## Logistic Regression

We review binary logistic regression. In particular, we derive a) the equations needed to fit the algorithm via gradient descent, b) the maximum likelihood fit’s asymptotic coefficient covariance matrix, and c) expressions for model test point class membership probability confidence intervals. We also provide python code implementing a minimal “LogisticRegressionWithError” class whose “predict_proba” method returns prediction confidence intervals alongside its point estimates.

Our python code can be downloaded from our github page, here. Its use requires the jupyter, numpy, sklearn, and matplotlib packages.

## Normal Distributions

I review — and provide derivations for — some basic properties of Normal distributions. Topics currently covered: (i) Their normalization, (ii) Samples from a univariate Normal, (iii) Multivariate Normal distributions, (iv) Central limit theorem.

## Model AUC depends on test set difficulty

The AUC score is a popular summary statistic that is often used to communicate the performance of a classifier. However, we illustrate here that this score depends not only on the quality of the model in question, but also on the difficulty of the test set considered: If samples are added to a test set that are easily classified, the AUC will go up — even if the model studied has not improved. In general, this behavior implies that isolated, single AUC scores cannot be used to meaningfully qualify a model’s performance. Instead, the AUC should be considered a score that is primarily useful for comparing and ranking multiple models — each at a common test set difficulty.

## Deep reinforcement learning, battleship

Here, we provide a brief introduction to reinforcement learning (RL) — a general technique for training programs to play games efficiently. Our aim is to explain its practical implementation: We cover some basic theory and then walk through a minimal python program that trains a neural network to play the game battleship.

## Bayesian Statistics: MCMC

We review the Metropolis algorithm — a simple Markov Chain Monte Carlo (MCMC) sampling method — and its application to estimating posteriors in Bayesian statistics. A simple python example is provided.

## Interpreting the results of linear regression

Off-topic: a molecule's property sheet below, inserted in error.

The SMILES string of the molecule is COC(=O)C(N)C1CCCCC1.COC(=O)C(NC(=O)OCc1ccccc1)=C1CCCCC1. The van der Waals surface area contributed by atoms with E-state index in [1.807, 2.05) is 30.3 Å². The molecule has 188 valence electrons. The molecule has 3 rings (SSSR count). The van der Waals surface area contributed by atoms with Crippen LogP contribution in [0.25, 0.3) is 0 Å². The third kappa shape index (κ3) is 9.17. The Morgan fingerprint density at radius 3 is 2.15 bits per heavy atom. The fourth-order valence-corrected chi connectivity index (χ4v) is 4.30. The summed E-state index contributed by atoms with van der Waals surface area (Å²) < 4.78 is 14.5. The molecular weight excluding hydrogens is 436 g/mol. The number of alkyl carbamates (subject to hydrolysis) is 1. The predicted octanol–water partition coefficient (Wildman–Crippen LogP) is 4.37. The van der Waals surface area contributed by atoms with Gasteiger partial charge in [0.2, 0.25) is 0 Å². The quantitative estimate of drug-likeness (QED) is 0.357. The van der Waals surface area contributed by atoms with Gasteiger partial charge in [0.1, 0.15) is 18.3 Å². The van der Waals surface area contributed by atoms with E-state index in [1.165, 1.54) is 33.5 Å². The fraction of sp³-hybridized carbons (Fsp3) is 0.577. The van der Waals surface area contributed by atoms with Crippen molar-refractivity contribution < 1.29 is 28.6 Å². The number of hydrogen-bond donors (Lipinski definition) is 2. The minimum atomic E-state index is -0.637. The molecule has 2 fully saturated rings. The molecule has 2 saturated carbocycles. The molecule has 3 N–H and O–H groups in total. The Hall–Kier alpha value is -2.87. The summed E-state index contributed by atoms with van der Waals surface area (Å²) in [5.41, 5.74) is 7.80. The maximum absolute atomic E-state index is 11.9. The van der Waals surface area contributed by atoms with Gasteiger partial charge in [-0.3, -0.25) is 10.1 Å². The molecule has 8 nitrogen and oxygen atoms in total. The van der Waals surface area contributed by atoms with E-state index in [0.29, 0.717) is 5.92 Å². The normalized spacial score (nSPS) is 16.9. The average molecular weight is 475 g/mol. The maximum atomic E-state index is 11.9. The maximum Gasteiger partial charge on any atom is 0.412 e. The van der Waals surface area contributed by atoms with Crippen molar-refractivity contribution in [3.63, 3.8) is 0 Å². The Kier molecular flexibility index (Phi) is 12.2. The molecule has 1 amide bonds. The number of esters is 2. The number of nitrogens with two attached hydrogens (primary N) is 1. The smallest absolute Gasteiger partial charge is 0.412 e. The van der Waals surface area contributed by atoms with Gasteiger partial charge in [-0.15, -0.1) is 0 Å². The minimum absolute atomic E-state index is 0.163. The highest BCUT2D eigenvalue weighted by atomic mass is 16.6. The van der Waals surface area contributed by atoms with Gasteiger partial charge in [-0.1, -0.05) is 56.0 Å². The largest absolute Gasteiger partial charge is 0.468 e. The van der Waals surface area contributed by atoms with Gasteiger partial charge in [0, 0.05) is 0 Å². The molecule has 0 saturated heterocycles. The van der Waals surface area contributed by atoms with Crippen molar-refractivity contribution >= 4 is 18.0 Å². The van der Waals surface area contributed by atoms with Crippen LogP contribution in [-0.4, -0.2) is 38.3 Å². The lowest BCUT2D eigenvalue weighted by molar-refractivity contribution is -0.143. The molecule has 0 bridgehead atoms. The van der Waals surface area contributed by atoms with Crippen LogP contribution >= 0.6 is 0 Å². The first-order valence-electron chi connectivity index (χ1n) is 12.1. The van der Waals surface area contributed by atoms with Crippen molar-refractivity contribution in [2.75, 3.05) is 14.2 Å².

Our last post showed how to obtain the least-squares solution for linear regression and discussed the idea of sampling variability in the best estimates for the coefficients. In this post, we continue the discussion about uncertainty in linear regression — both in the estimates of individual linear regression coefficients and the quality of the overall fit.

Specifically, we’ll discuss how to calculate the 95% confidence intervals and p-values from hypothesis tests that are output by many statistical packages like python’s statsmodels or R. An example with code is provided at the end.

## Linear Regression

We review classical linear regression using vector-matrix notation. In particular, we derive a) the least-squares solution, b) the fit’s coefficient covariance matrix — showing that the coefficient estimates are most precise along directions that have been sampled over a large range of values (the high variance directions, a la PCA), and c) an unbiased estimate for the underlying sample variance (assuming normal sample variance in this last case). We then review how these last two results can be used to provide confidence intervals / hypothesis tests for the coefficient estimates. Finally, we show that similar results follow from a Bayesian approach.

Last edited July 23, 2016.

## Independent component analysis

Two microphones are placed in a room where two conversations are taking place simultaneously. Given these two recordings, can one “remix” them in some prescribed way to isolate the individual conversations? Yes! In this post, we review one simple approach to solving this type of problem, Independent Component Analysis (ICA). We share an ipython document implementing ICA and link to a youtube video illustrating its application to audio de-mixing.

## Principal component analysis

We review the two essentials of principal component analysis (“PCA”): 1) The principal components of a set of data points are the eigenvectors of the correlation matrix of these points in feature space. 2) Projecting the data onto the subspace spanned by the first $k$ of these — listed in descending eigenvalue order — provides the best possible $k$-dimensional approximation to the data, in the sense of captured variance.

## Support Vector Machines for classification

To whet your appetite for support vector machines, here’s a quote from machine learning researcher Andrew Ng:

“SVMs are among the best (and many believe are indeed the best) ‘off-the-shelf’ supervised learning algorithms.”

Professor Ng covers SVMs in his excellent Machine Learning MOOC, a gateway for many into the realm of data science, but leaves out some details, motivating us to put together some notes here to answer the question:

“What are the support vectors in support vector machines?”